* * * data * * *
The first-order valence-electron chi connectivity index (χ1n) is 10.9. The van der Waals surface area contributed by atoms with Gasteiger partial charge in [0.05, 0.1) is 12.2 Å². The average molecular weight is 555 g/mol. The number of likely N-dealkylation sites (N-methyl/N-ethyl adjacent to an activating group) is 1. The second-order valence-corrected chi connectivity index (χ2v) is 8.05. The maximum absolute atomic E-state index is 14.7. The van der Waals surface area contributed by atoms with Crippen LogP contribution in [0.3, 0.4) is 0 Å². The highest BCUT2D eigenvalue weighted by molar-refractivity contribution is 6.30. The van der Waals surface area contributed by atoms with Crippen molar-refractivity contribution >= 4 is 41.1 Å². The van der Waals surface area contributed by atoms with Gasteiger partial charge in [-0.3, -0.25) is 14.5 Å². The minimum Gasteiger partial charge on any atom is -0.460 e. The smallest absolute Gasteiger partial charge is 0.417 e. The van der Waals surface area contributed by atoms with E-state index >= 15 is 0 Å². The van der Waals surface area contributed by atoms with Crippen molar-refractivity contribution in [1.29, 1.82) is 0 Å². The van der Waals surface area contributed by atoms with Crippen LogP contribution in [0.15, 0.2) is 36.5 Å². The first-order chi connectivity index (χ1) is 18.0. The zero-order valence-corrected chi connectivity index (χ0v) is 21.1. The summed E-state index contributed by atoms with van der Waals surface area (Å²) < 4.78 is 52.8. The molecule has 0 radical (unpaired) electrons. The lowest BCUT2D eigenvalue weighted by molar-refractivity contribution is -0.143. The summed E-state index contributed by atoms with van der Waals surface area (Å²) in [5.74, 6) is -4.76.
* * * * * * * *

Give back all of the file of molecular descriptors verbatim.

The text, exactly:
The first-order valence-electron chi connectivity index (χ1n) is 10.9. The van der Waals surface area contributed by atoms with Gasteiger partial charge in [0.05, 0.1) is 12.2 Å². The average molecular weight is 555 g/mol. The number of likely N-dealkylation sites (N-methyl/N-ethyl adjacent to an activating group) is 1. The second-order valence-corrected chi connectivity index (χ2v) is 8.05. The maximum absolute atomic E-state index is 14.7. The van der Waals surface area contributed by atoms with Crippen LogP contribution in [0.3, 0.4) is 0 Å². The highest BCUT2D eigenvalue weighted by molar-refractivity contribution is 6.30. The van der Waals surface area contributed by atoms with Crippen molar-refractivity contribution >= 4 is 41.1 Å². The van der Waals surface area contributed by atoms with Gasteiger partial charge in [-0.3, -0.25) is 14.5 Å². The minimum Gasteiger partial charge on any atom is -0.460 e. The smallest absolute Gasteiger partial charge is 0.417 e. The van der Waals surface area contributed by atoms with E-state index >= 15 is 0 Å². The van der Waals surface area contributed by atoms with Crippen molar-refractivity contribution in [1.29, 1.82) is 0 Å². The van der Waals surface area contributed by atoms with Crippen LogP contribution in [0.15, 0.2) is 36.5 Å². The first-order chi connectivity index (χ1) is 18.0. The zero-order valence-corrected chi connectivity index (χ0v) is 21.1. The summed E-state index contributed by atoms with van der Waals surface area (Å²) < 4.78 is 52.8. The molecule has 0 radical (unpaired) electrons. The lowest BCUT2D eigenvalue weighted by molar-refractivity contribution is -0.143. The summed E-state index contributed by atoms with van der Waals surface area (Å²) in [5.74, 6) is -4.76.